Listening to this album as an adult, I can't help but get infuriated by it. This album infuriates me because aside from sounding so drab for being a “heavy” rock band, it totally reeks of dishonesty for the fact that it's marketed as an intelligent slab of music yet it tightly-clings to such juvenille aesthetics that don't gel at all with aesthetics that are supposed to be “higher class.” Even if the juvenille lyrics in some songs are supposed to be ironic humor, it didn't work because I'm not laughing.
While many of the musicians here have some instrumental talent by themselves, they don't win much points from me because they don't craft much music on this album that I actually like.
Maynard James Keenan is an extremely overrated singer. His vocalwork is one of the main reasons why I hate this album, since his vocals usually are either really bad “anguished” singing or pseudo-aggressive yelling, in which both styles would be right at home with your run-of-the-mill 90's nu-metal (or alternative metal for those who demand euphamisms) or Nine Inch Nails album (yuck).
His songwriting isn't impressive at all, either. So much of his lyrics on this album are like what you'd read from an angry high schooler's notebook who's in an introductory philosophy class, so it's like a mix of bad, angsty poetry and pseudo-intellectual ramblings. Some songs like “Fourty Six and Two” and “Third Eye” exemplify the pseudo-intellectual lyrics, while songs like “Hooker With a Penis” (brilliant song title) have lyrics as if they were yanked straight out of an angry 15 year-old's mouth.
Adam Jones is a guitarist that has skill (though is inferior to the likes of Chuck Schuldiner and Ron Jarzombek), but a lot of what he's made on this album is really flat and uninspired. The only song where any of his riffs and solos sound like there's some energy in them are in “Third Eye,” while it seems like the rest are just grunge/nu-metal riffs played in an “artsy” manner or flat, simplified progressive rock riffs with an occasional polyrhythm. Most of the solos aren't that good, either, since so many of them sound like half-baked, goofy “feedback” solos you'd hear from Tom Morello (another painfully overrated guitarist).
Justin Chancellor's bass is interesting in areas, though nothing that really grabbed my attention. If it counts for anything, at least his bass is more audible in this album than most rock albums out there.
Danny Carey is a drummer that's been showered with tons of praise. Now he is a skilled drummer, but skill with an instrument doesn't mean they automatically can make interesting songs. True, in a lot of the songs on this album, Carey does some neat, technical stuff with his skins, but they can't save the songs for the fact that so many of them are either boring or downright irritating.
The only song on this album I'd say is promising is “Third Eye.” In fact, I'd say that for the most part, it shows that when pressed, Tool's rhythm section can come up with dynamic, interesting music (especially since this one clocks in at 14 minutes). However, it gets ruined with Maynard's lousy vocalwork, especially when he screams out “Prying open my third eye!!”.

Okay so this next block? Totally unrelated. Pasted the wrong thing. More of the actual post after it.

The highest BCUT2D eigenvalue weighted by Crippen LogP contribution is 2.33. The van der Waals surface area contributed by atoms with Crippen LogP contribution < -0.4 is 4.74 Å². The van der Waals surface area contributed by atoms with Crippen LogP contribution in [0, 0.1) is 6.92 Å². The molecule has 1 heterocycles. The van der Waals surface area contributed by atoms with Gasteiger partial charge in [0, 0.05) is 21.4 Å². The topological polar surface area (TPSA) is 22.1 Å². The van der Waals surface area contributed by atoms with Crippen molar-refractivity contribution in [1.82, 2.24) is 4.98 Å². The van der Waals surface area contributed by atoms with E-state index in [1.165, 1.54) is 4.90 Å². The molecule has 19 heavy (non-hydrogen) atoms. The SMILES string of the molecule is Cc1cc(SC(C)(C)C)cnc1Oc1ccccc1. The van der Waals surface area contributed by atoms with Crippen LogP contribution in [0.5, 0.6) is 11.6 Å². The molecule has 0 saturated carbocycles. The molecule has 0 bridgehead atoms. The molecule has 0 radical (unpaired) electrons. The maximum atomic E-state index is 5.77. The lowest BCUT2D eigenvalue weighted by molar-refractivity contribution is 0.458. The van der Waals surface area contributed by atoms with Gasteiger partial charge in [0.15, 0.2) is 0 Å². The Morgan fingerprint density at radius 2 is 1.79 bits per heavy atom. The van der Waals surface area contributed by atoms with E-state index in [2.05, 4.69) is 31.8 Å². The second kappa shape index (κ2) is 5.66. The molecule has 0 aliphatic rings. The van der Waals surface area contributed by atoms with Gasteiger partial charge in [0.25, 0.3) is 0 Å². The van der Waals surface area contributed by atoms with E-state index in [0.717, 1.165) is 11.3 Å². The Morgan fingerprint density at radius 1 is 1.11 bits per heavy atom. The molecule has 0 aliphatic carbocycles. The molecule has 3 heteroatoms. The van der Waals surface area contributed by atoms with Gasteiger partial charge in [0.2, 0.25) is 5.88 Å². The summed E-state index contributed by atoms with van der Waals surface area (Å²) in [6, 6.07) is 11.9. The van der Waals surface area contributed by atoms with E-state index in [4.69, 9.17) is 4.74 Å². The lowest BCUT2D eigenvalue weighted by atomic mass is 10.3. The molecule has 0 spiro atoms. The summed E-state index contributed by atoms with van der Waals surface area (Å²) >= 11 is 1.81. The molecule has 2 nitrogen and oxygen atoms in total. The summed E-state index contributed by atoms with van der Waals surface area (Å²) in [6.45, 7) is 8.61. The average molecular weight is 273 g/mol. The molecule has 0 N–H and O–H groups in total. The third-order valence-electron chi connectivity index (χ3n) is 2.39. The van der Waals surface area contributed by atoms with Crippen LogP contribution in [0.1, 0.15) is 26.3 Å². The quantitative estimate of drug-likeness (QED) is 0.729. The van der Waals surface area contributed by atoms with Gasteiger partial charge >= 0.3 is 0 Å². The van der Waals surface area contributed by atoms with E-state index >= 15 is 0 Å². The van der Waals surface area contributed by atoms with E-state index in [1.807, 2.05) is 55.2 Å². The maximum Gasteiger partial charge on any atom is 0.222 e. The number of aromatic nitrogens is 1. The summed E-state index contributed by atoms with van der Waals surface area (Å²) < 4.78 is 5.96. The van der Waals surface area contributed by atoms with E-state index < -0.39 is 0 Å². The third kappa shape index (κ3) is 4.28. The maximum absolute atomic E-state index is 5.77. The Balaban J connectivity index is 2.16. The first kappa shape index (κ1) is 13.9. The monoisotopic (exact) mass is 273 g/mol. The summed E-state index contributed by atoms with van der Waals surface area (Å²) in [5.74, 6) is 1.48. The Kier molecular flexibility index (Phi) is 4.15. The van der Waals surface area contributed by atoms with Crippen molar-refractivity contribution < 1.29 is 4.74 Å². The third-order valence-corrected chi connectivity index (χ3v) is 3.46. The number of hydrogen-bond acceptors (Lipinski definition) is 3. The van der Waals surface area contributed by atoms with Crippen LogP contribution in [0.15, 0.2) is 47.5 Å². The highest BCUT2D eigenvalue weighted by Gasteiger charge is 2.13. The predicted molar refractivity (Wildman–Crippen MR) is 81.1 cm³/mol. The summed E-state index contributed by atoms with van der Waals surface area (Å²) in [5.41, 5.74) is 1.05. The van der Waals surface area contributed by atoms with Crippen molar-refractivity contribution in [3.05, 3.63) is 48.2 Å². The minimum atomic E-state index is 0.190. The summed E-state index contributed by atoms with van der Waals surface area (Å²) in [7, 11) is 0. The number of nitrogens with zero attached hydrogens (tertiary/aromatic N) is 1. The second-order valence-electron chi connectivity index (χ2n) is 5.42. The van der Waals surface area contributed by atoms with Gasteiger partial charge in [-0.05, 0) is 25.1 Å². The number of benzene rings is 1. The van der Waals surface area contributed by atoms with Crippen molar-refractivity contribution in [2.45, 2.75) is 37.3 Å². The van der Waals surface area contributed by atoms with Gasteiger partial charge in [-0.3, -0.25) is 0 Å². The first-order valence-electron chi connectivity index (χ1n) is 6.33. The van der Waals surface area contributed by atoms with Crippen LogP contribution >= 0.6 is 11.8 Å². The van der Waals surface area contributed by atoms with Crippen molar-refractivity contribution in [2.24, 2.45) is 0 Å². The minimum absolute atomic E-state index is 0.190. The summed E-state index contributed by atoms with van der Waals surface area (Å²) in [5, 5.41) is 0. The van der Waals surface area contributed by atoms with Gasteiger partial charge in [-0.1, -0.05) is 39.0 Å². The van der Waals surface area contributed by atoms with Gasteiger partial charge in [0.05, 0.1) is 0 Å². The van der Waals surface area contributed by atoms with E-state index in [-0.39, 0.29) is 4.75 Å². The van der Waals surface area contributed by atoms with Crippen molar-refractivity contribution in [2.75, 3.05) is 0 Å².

The “hit” songs like “Stinkfist” and “Aenima” are examples of the grunge/nu-metal songs with an “artsy” glaze applied to them, and boy do they sound annoying. They honestly don't sound much different (or much better) than the typical grunge/nu-metal gunk infesting the mainstream at the time this album came out.
Other songs like “Pushit” and “Eulogy” are examples of trying-too-hard-yet-flat progressive-rock with the occasional “heavy” moments on this album, and when I'm not chuckling at Maynard's attempts to come off as a deep thinker, I'm usually wallowing in boredom over how bloodless most of them feel.
There's filler tracks like “Message to Harry Manback,” “Intermission,” and “Die Eeir Von Satan” that add next to nothing in terms of musical quality, in that they only pad out the running length of the album.
The production quality on this album isn't bad, since all the vocals, guitars, bass, and drums come in rather clear. However, like with all music, good sound quality can't save lousy music.
Despite all the heavy marketing and hype from the likes of MTV and Tool fans, this album is NOT a progressive metal masterpiece that will stretch your mind and change your life.
If you're looking for some actual metal albums that have brilliant musicianship, innovative ideas, creativity, or thoughtful lyrics (or a combination of any), I strongly suggest you invest your time and money on these albums instead (and yes, I've listened to and own all of these):
Phantasmagory: “Odd Sounds”
Atheist: “Piece of Time”
Spastic Ink: “Ink Complete”
Blotted Science: “The Machinations of Dementia”
Gordian Knot: “S/T”
Neurosis: “Souls at Zero”
Blut Aus Nord: “MoRT”
Meshuggah: “Destroy Erase Improve”
Don't be surprised that if you get engrossed in any of the above albums and own a copy of Tool's “Aenima,” that you find yourself getting rid of said Tool album.
What did you think of this review?